In 1975 when the portmanteau telefilm Trilogy of Terror first aired, it captured a gigantic audience & became one of the television "events" of the year. The whole week following, everyone was talking about Susan Black versus the Zuni fetish doll.
Nowadays with audiences divided between cable, VCR, instant NetFlix downloads to the tv, cell phone videos, & especially the world wide web, we will never again know the feeling of most of America watching the same thing at the same hour & eager for group discussions at school or office watercooler soonafter.
The filmmakers never expected it. The three stories that made up the anthology were based on short stories by Richard Matheson, who personally thought the anthology format was a bad idea because it's hard enough to pull an audience into a feature-length story without expecting them to stay tuned to be drawn in, taken out, drawn in, taken out, three times in one film. But he soon admitted he was wrong.
And though Karen Black starred in better films, this is the one everyone remembers. It's her biggest claim to lasting fame. She created four characters in three stories, so for her it was a true toiur de force of character acting.
But of the three stories it is only the final one that made the lasting impact. The first two parts are good enough tales of murderous insanity & Black does a great job of being psycho. But it is as a woman alone fighting that evil doll that made her one of the immortals of horror cinema.
In the decades sense, evil doll movies have practically become a dime a dozen, but the fact is, even with horror pushed so much further since, that Zuni doll remains one of the scariest damned creatures ever filmed.
It had the perfect design halfway between hideous monster & the sort of African fetish doll someone might actually buy to decorate their home.
It made the most deliciously disgusting chittering growling sounds (uncredited character actor & cartoon voice artist Walker Edmiston does the Zuni doll's voice, & he really should be acknowledged as he gives the disgusting creature so much personality, simultaneously hideous & comical). And it moved fast as a rat, it's knife wildly slashing & stabbing.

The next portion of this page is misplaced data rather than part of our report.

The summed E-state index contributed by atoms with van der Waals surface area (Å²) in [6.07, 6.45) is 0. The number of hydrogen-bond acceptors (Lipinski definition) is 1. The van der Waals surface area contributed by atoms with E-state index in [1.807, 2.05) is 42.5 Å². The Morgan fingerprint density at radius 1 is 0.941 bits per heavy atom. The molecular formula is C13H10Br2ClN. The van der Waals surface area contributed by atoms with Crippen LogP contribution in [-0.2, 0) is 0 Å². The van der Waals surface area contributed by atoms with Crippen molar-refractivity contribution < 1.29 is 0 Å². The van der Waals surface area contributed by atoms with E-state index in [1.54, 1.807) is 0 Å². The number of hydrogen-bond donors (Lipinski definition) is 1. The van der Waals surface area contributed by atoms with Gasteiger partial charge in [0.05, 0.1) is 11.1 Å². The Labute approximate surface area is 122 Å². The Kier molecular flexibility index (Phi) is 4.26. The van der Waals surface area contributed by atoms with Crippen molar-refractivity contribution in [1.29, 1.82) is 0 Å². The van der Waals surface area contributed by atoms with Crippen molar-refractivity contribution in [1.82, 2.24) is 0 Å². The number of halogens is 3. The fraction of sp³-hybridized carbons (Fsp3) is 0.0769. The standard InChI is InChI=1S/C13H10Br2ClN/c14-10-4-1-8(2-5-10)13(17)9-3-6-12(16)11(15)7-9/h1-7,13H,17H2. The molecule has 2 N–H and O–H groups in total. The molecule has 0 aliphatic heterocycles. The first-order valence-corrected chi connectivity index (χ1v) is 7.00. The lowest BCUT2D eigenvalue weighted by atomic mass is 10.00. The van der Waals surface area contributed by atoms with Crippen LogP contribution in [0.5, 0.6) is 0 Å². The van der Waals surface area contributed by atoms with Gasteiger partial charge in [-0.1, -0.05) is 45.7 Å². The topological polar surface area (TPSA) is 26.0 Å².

Many a soul who saw this as a brand new telefilm remembers literally peeing their pants it was so startling. And all these decades later, watching Trilogy of Terror anew, I was delighted to find that Karen Black's multiple performances are still entertaining, & the Zuni doll is still such a scary buff little bastard he all but eradicates the effect of the first two tales from one's mind.
The first story is titled Julie. A great master of the fantasy & science fiction short story, William F. Nolan, wrote the script, based on Matheson's story "The Likeness of Julie Matheson" first published under the name Logan Swanson in a paperback anthology edited by Michael & Don Congdon, Alone by Night (Ballentine, 1962).
The reason it was published pseudonymously is because Matheson already had another story in the same anthology under his own name. That one was "Nightmare at Twenty Thousand Feet," which was destined to become one of the most famous of all Twilight Zone episodes.
The original story was about a weird relationship between highschool kids, but Nolan changed it to a college setting . A handsome jock student one day has an idea intrude upon his imagination: that he'd like to see his literature professor naked. It becomes a mania, & he becomes a dangerous stalker.
With a slight name-change from Matheson's original Julia Matheson to Nolan's Julie Eldritch, this seems to have been an intentional use of one of Lovecraft's favorite words, "Eldritch." The story of Julia also includes a swift reference to Bram Stoker's character of Jonathan Harker & it would be like Bill Nolan to stick in such allusions for us horror fans to enjoy.
Chad (Robert Berton, to whom Black was married at the time, & who got the role because she insisted) begins fantasizing about Miss Eldritch.
Since it dawned on him that underneath the professorial halfway mousy exterior there's a babe in disguise, he can think of nothing else.
While stalking her, he manages to talk her into seeing a movie with him. The film playing at the drive-in is the original Night Stalker (1972), which was actually a telefilm without a theatrical release, from the same director of Trilogy of Terror.
He slips her a date-rape drug, rapes her & takes photos of her body with which to blackmail her into sexual servitude for several weeks.
[SPOILER ALERT] The "twist" ending is that the professor is a serial killer & has been inducing this behavior in young men for quite some while. There's an underdeveloped implication that she has psychic ability to plant rapist mentality in jocks.
For as long as the dirtiness & danger & shame & perverse sex keep her entertatined, she continues to play the victim. But when she finally gets bored, which never takes more than a few weeks, watch out!
The idea of a female serial killer was novel for the era, not so much so now, exploitation cinema being crammed with them, & even a couple historical examples since.